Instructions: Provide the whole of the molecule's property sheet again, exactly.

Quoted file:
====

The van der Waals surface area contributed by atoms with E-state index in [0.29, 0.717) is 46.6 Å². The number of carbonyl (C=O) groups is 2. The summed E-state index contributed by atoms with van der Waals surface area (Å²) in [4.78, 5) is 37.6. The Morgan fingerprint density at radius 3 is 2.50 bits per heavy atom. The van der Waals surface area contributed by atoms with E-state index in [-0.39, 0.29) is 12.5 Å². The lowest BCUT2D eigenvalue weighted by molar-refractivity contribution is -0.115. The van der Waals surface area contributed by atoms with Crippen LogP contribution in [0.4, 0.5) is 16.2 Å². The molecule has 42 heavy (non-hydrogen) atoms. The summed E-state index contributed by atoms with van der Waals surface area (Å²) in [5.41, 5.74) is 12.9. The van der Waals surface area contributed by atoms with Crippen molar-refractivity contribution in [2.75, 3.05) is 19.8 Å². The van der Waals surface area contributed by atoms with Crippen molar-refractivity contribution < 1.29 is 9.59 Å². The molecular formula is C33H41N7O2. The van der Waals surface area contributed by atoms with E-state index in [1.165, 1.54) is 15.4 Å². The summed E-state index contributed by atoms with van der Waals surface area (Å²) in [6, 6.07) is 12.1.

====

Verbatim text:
The van der Waals surface area contributed by atoms with E-state index in [0.29, 0.717) is 46.6 Å². The number of carbonyl (C=O) groups is 2. The summed E-state index contributed by atoms with van der Waals surface area (Å²) in [4.78, 5) is 37.6. The Morgan fingerprint density at radius 3 is 2.50 bits per heavy atom. The van der Waals surface area contributed by atoms with E-state index in [-0.39, 0.29) is 12.5 Å². The lowest BCUT2D eigenvalue weighted by molar-refractivity contribution is -0.115. The van der Waals surface area contributed by atoms with Crippen LogP contribution in [0.4, 0.5) is 16.2 Å². The molecule has 42 heavy (non-hydrogen) atoms. The summed E-state index contributed by atoms with van der Waals surface area (Å²) in [5.41, 5.74) is 12.9. The van der Waals surface area contributed by atoms with Crippen molar-refractivity contribution in [2.75, 3.05) is 19.8 Å². The van der Waals surface area contributed by atoms with Crippen molar-refractivity contribution < 1.29 is 9.59 Å². The molecular formula is C33H41N7O2. The van der Waals surface area contributed by atoms with E-state index in [1.165, 1.54) is 15.4 Å². The summed E-state index contributed by atoms with van der Waals surface area (Å²) in [6, 6.07) is 12.1.